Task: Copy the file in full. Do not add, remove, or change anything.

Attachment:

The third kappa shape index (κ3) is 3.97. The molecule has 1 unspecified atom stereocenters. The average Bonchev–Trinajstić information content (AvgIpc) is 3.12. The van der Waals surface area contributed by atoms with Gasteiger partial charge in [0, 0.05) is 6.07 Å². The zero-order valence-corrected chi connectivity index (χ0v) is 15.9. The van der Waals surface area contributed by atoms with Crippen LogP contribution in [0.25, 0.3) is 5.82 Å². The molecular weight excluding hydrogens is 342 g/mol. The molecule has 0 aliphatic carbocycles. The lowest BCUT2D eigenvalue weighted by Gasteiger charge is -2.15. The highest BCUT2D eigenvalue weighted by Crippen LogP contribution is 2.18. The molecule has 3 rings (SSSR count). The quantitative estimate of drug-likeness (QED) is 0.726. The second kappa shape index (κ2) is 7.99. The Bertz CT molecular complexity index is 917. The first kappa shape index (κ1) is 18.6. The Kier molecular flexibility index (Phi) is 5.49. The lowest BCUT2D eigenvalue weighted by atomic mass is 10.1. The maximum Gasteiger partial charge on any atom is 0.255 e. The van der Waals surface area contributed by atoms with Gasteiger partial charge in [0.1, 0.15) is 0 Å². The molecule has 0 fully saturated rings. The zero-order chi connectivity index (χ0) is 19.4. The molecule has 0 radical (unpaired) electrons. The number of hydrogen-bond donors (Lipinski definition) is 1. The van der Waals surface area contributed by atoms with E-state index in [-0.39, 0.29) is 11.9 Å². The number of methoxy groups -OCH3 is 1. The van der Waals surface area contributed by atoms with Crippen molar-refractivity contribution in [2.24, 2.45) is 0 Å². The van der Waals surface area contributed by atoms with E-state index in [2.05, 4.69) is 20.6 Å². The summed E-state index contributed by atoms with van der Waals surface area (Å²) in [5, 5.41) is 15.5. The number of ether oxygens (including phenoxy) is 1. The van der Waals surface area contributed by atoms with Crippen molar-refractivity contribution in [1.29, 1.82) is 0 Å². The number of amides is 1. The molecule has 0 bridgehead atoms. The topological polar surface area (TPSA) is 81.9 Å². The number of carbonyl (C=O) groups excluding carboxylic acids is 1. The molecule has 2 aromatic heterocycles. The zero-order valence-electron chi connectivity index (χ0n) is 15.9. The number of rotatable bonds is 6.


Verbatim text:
The third kappa shape index (κ3) is 3.97. The molecule has 1 unspecified atom stereocenters. The average Bonchev–Trinajstić information content (AvgIpc) is 3.12. The van der Waals surface area contributed by atoms with Gasteiger partial charge in [0, 0.05) is 6.07 Å². The zero-order valence-corrected chi connectivity index (χ0v) is 15.9. The van der Waals surface area contributed by atoms with Crippen LogP contribution in [0.25, 0.3) is 5.82 Å². The molecular weight excluding hydrogens is 342 g/mol. The molecule has 0 aliphatic carbocycles. The lowest BCUT2D eigenvalue weighted by Gasteiger charge is -2.15. The highest BCUT2D eigenvalue weighted by Crippen LogP contribution is 2.18. The molecule has 3 rings (SSSR count). The quantitative estimate of drug-likeness (QED) is 0.726. The second kappa shape index (κ2) is 7.99. The Bertz CT molecular complexity index is 917. The first kappa shape index (κ1) is 18.6. The Kier molecular flexibility index (Phi) is 5.49. The lowest BCUT2D eigenvalue weighted by atomic mass is 10.1. The maximum Gasteiger partial charge on any atom is 0.255 e. The van der Waals surface area contributed by atoms with Gasteiger partial charge in [0.1, 0.15) is 0 Å². The molecule has 0 fully saturated rings. The zero-order chi connectivity index (χ0) is 19.4. The molecule has 0 radical (unpaired) electrons. The number of hydrogen-bond donors (Lipinski definition) is 1. The van der Waals surface area contributed by atoms with E-state index in [-0.39, 0.29) is 11.9 Å². The number of methoxy groups -OCH3 is 1. The van der Waals surface area contributed by atoms with Crippen molar-refractivity contribution in [2.24, 2.45) is 0 Å². The van der Waals surface area contributed by atoms with E-state index in [2.05, 4.69) is 20.6 Å². The summed E-state index contributed by atoms with van der Waals surface area (Å²) in [5, 5.41) is 15.5. The number of ether oxygens (including phenoxy) is 1. The van der Waals surface area contributed by atoms with Crippen molar-refractivity contribution in [1.29, 1.82) is 0 Å². The number of amides is 1. The molecule has 0 bridgehead atoms. The topological polar surface area (TPSA) is 81.9 Å². The number of carbonyl (C=O) groups excluding carboxylic acids is 1. The molecule has 2 aromatic heterocycles. The zero-order valence-electron chi connectivity index (χ0n) is 15.9. The number of rotatable bonds is 6.